Diagnosis, Workup and Treatment
|Figure 2. UBM of the right eye showing a large anterior-posterior lens diameter and plateau iris configuration with a shallow anterior chamber.|
|Figure 3. Anterior segment OCT of the right eye illustrating a shallow anterior chamber, large lens and narrow angles. |
The patient was given IV mannitol, IV diamox, dorzolamide-timolol, brimonidine and prednisolone in the right eye. Two hours later her intraocular pressure was 40 mmHg. She was admitted to the hospital and given additional IV mannitol. Four hours later the intraocular pressure was 15 mmHg. After 24 hours, her pressure rose to 26 mmHg. After addition of pilocarpine, her pressure stabilized at 15 mmHg. She was subsequently discharged home on pilocarpine, dorzolamide-timolol and prednisolone in the right eye. Pilocarpine was also added to the left eye for prophylaxis.
The patient followed up in the Wills Eye Glaucoma Clinic two days later, at which time BCVA in the right eye was markedly improved to 20/60. Intraocular pressure in the right eye was 10 mmHg. Slit-lamp examination of the right eye revealed corneal edema, pigment on the inferior endothelium, and pigment and 1+ flare in the anterior chamber. Gonioscopy of the right eye showed an angle configuration of B20p. The left eye examination had not changed, except her angle had opened up to (B)C20p. The patient was observed and continued on topical pressure lowering medications.
The patient returned 13 days after initial presentation for follow-up. Intraocular pressure in the right eye was noted to be 15 mmHg. Slit lamp examination of the right eye was unchanged from the prior visit, except for mild improvement in corneal edema. The patient was comfortable and denied ocular pain. Ultrasound biomicroscopy (UBM) and anterior segment optical coherence tomography of both eyes was obtained at that visit (See Figures 2 and 3).
Right eye UBM revealed a plateau iris configuration. Anterior segment OCT illustrated narrow angles and a large lens displacing the iris forward. Therefore, the patient’s initial episode of angle closure glaucoma was the result of a combination of plateau iris syndrome and phacomorphic glaucoma.
Her intraocular pressure was observed closely until her eye was quiet enough for cataract surgery. She was also offered cataract extraction in the left eye in order to decrease her risk for acute angle closure.
|Gonioscopy shows the classic "double-hump" sign, with the peripheral hump created by the ciliary body pushing the iris root forward and the central hump created by the iris sitting on top of the anterior lens capsule. |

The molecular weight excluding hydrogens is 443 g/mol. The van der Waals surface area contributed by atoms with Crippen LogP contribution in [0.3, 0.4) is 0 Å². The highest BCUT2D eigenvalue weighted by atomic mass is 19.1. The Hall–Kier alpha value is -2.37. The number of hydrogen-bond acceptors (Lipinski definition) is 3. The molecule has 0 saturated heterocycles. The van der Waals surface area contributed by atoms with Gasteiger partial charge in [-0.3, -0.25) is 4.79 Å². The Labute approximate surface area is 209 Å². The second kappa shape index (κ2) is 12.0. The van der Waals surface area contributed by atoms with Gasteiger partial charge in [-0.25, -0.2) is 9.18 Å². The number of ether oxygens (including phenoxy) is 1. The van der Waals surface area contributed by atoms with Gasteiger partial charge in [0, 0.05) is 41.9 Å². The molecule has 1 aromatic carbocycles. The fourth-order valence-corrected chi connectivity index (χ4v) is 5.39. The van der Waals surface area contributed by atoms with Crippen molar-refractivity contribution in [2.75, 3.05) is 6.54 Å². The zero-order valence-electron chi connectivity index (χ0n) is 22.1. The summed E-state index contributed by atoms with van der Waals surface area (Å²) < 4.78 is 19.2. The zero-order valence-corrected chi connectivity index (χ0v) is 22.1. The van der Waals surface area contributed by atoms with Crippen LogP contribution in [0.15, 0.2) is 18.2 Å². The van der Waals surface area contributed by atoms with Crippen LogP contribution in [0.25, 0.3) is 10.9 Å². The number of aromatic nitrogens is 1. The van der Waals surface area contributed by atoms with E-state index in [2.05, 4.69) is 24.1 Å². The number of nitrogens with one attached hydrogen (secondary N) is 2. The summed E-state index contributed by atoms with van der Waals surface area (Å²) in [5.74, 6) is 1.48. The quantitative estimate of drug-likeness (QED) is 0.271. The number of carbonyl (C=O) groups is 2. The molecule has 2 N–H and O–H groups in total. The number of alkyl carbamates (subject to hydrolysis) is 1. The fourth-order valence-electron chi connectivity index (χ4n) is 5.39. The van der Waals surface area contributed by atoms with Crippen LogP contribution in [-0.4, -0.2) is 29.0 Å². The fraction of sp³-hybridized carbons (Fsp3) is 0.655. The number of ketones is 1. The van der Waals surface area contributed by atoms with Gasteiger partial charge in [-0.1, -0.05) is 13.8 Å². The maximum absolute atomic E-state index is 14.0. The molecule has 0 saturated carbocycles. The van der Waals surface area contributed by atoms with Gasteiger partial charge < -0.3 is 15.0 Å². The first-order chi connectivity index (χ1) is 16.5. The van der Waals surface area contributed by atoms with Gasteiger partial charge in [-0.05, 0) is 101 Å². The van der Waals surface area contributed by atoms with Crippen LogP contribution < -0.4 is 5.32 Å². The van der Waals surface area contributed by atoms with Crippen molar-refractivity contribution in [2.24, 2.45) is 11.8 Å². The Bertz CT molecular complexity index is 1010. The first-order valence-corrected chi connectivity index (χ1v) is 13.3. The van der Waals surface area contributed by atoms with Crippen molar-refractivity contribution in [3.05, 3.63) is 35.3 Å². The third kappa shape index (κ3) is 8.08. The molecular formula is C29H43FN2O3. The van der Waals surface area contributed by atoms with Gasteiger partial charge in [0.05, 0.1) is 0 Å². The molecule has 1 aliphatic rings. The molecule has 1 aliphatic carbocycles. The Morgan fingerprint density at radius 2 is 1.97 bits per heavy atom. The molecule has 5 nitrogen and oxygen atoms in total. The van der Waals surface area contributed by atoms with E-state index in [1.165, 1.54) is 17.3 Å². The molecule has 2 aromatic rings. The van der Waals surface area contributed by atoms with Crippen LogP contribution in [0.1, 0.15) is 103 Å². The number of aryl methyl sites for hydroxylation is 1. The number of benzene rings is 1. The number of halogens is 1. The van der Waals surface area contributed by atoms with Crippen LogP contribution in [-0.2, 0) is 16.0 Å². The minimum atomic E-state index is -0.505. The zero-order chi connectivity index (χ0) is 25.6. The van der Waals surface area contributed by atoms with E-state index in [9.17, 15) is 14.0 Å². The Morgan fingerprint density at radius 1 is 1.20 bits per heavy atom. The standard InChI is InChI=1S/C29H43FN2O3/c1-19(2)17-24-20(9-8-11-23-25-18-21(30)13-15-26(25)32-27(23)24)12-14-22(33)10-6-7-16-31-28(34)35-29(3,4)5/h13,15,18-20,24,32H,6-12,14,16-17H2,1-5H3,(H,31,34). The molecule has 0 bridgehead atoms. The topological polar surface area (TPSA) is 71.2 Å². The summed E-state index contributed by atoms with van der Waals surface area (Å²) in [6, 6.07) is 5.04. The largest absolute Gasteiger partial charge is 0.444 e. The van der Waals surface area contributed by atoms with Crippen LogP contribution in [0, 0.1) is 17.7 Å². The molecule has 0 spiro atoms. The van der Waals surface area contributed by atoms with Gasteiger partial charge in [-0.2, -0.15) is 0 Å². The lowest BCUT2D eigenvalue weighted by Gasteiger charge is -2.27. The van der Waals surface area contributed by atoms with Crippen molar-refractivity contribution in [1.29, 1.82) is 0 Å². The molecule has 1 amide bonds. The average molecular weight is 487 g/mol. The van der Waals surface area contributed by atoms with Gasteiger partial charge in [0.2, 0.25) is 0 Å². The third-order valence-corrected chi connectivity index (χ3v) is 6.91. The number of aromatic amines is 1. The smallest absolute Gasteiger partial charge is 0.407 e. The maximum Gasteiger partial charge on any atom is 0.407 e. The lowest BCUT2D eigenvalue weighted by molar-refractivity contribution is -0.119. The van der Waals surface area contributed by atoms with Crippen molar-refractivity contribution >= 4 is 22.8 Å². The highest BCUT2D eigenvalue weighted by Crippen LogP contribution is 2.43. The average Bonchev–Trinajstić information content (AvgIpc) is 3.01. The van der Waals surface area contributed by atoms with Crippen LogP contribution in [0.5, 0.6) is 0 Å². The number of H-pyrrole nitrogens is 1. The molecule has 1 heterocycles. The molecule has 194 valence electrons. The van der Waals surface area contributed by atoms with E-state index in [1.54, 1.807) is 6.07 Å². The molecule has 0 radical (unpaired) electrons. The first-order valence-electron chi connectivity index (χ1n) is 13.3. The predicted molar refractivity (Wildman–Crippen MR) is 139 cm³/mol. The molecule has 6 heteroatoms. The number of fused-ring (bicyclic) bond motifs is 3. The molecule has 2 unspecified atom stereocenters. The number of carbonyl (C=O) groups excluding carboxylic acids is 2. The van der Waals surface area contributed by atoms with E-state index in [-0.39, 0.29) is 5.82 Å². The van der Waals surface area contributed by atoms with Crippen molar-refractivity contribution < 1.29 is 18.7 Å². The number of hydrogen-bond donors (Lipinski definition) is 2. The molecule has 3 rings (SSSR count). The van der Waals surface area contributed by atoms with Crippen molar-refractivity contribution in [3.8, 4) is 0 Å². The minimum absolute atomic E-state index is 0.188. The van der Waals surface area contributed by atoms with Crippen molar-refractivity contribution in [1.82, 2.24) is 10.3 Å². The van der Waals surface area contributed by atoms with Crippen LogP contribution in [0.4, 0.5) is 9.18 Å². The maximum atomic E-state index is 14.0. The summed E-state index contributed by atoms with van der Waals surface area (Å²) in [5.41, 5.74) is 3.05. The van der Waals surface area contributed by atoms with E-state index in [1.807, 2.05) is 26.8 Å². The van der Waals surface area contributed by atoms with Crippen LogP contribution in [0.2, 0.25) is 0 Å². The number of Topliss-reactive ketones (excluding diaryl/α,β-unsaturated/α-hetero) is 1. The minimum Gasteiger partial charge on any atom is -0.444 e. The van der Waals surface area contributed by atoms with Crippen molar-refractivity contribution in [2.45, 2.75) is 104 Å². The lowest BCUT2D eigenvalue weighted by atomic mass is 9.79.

Plateau iris configuration is an anterior displacement of the ciliary body that mechanically pushes the iris root into close approximation to the trabecular meshwork. Plateau iris syndrome is persistent angle occludability despite a patent peripheral iridotomy. Plateau iris syndrome is a recognized cause of secondary angle closure glaucoma typically seen in younger female patients who are less hyperopic than most patients with narrow angles. Plateau iris configuration tends to run in families. Slit-lamp examination shows a deeper central anterior chamber with a shallow peripheral chamber. Gonioscopy shows the classic “double-hump” sign, with the peripheral hump created by the ciliary body pushing the iris root forward and the central hump created by the iris sitting on top of the anterior lens capsule.
Plateau iris syndrome can be managed in several ways. Conservative management includes use of topical pilocarpine to pull the iris away from the trabecular meshwork and increase meshwork outflow. Argon laser peripheral iridoplasty, on the other hand, uses laser burns to the iris periphery to cause iris scarring. Subsequent contraction then pulls the iris away from the trabecular meshwork. Phacoemulsification with intraocular lens implantation is also a viable primary treatment for chronic angle closure glaucoma caused by plateau iris or as treatment for persistent angle closure after peripheral laser iridotomy.
The author would like to thank George Spaeth, MD, of the Wills Eye Institute Department of Glaucoma, for his time and insight.
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